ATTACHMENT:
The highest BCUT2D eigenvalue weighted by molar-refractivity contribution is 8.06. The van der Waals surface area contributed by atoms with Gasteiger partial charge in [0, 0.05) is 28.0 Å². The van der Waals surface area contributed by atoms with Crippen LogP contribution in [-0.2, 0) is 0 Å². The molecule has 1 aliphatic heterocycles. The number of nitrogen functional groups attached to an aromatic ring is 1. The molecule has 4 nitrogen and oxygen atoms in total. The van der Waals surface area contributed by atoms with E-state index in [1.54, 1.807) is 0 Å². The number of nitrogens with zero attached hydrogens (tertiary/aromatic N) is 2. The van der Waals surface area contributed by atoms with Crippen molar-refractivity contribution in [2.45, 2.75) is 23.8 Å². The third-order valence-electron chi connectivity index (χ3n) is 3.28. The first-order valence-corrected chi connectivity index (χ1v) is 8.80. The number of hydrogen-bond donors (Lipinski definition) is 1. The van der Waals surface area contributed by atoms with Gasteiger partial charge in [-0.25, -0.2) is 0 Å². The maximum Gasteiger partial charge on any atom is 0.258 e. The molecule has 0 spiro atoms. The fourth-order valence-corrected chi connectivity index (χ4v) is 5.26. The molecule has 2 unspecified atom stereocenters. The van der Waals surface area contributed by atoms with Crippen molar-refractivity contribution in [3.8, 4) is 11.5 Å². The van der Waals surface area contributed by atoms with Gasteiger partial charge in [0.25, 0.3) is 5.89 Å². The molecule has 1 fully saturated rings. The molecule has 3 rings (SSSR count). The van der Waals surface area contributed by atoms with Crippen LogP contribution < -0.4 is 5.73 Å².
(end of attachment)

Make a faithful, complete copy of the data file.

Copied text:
The highest BCUT2D eigenvalue weighted by molar-refractivity contribution is 8.06. The van der Waals surface area contributed by atoms with Gasteiger partial charge in [0, 0.05) is 28.0 Å². The van der Waals surface area contributed by atoms with Crippen LogP contribution in [-0.2, 0) is 0 Å². The molecule has 1 aliphatic heterocycles. The number of nitrogen functional groups attached to an aromatic ring is 1. The molecule has 4 nitrogen and oxygen atoms in total. The van der Waals surface area contributed by atoms with E-state index in [1.54, 1.807) is 0 Å². The number of nitrogens with zero attached hydrogens (tertiary/aromatic N) is 2. The van der Waals surface area contributed by atoms with Crippen molar-refractivity contribution in [2.45, 2.75) is 23.8 Å². The third-order valence-electron chi connectivity index (χ3n) is 3.28. The first-order valence-corrected chi connectivity index (χ1v) is 8.80. The number of hydrogen-bond donors (Lipinski definition) is 1. The van der Waals surface area contributed by atoms with Gasteiger partial charge in [-0.25, -0.2) is 0 Å². The maximum Gasteiger partial charge on any atom is 0.258 e. The molecule has 0 spiro atoms. The fourth-order valence-corrected chi connectivity index (χ4v) is 5.26. The molecule has 2 unspecified atom stereocenters. The van der Waals surface area contributed by atoms with Crippen molar-refractivity contribution in [3.8, 4) is 11.5 Å². The van der Waals surface area contributed by atoms with Gasteiger partial charge in [0.25, 0.3) is 5.89 Å². The molecule has 1 fully saturated rings. The molecule has 3 rings (SSSR count). The van der Waals surface area contributed by atoms with Crippen LogP contribution < -0.4 is 5.73 Å².